Winter's Captive by June V. Bourgo, is an engaging story of one woman's emotional and spiritual journey to enlightenment.  The heroine, Georgia, is five months pregnant when an unexpected situation strands her alone in the woods.  Bourgo uses the setting - an isolated, snowbound cabin - to provide the motivation for her heroine's growth.

 The story – as told by Georgia – charts the journey of a self-directed learner.  Without  any means of contacting the outside world, Georgia’s only hope of survival is to take herself in hand and become her own teacher.  Georgia’s story is a tale of enlightenment and empowerment.

Bourgo skillfully describes that various tasks that Georgia undertakes in order to get food and water, provide heat and light, and prepare for the birth of her child.  As fascinating as these passages are to read, they are only the context for the more interesting learning process – Georgia’s discovery of her best self.

That is the heart of self-directed learning.  It is a revelation of who we are.  It addresses the essential question of what do we do with the blank paper we call “life”.  What lines and curves do we draw, what depth and color do we add?  Moreover, it takes vision and perseverance to continue the learning process when setbacks occur.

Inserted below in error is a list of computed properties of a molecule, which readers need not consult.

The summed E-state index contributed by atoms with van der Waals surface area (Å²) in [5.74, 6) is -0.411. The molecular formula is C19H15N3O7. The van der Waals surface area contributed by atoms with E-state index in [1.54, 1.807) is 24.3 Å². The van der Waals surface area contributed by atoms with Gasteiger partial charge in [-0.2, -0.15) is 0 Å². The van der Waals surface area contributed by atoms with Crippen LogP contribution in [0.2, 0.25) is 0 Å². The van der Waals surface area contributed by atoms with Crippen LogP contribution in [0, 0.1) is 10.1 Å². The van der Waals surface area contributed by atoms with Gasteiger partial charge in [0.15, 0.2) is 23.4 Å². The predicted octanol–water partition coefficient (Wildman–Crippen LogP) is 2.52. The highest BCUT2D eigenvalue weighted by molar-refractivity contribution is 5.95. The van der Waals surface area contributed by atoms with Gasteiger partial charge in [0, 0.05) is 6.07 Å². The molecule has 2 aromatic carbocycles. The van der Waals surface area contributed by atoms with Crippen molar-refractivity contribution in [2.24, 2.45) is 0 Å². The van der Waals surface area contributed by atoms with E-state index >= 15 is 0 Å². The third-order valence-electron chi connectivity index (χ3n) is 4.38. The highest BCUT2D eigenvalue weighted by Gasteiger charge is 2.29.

Georgia’s winter world is a fitting metaphor for the blank piece of paper.  Her isolation, though not anticipated or desired, produces her best learning.  It reinforces the fact that at some point, self-directed learning requires solitude.  At some time, we all need our own snowbound cabin in order to explore the limitless dimensions of our inner world.  The child growing in Georgia's womb is the focal point that parallels the development of her own emotional maturity. 

To survive, Georgia enters into a social compact with herself, her unborn child, and a spirit guide.  The reflective conversations these relationships evoke are the strongest elements of the book, for which the "red berries" in Perelandra are a fitting metaphor.  For those who are drawn to the inner world of one's soul, Winter's Captive is a fascinating and satisfying read.


Wednesday, August 24, 2016

Haiku Flower

Once there was a garden of worldwide renown.  Flowers of every color and variety flourished within its walls. No matter what seed was planted, it was sure to thrive – except for one poor plant that year after year failed to bloom. 

One day a poet came to the garden, seeking inspiration for a poem. She walked along the garden’s many paths until she came to an isolated corner where the flowerless plant clung to life.  The poet paused and gently touched it.

On a leafless branch,” she said.  “Little one, you will be the first line of my poem.”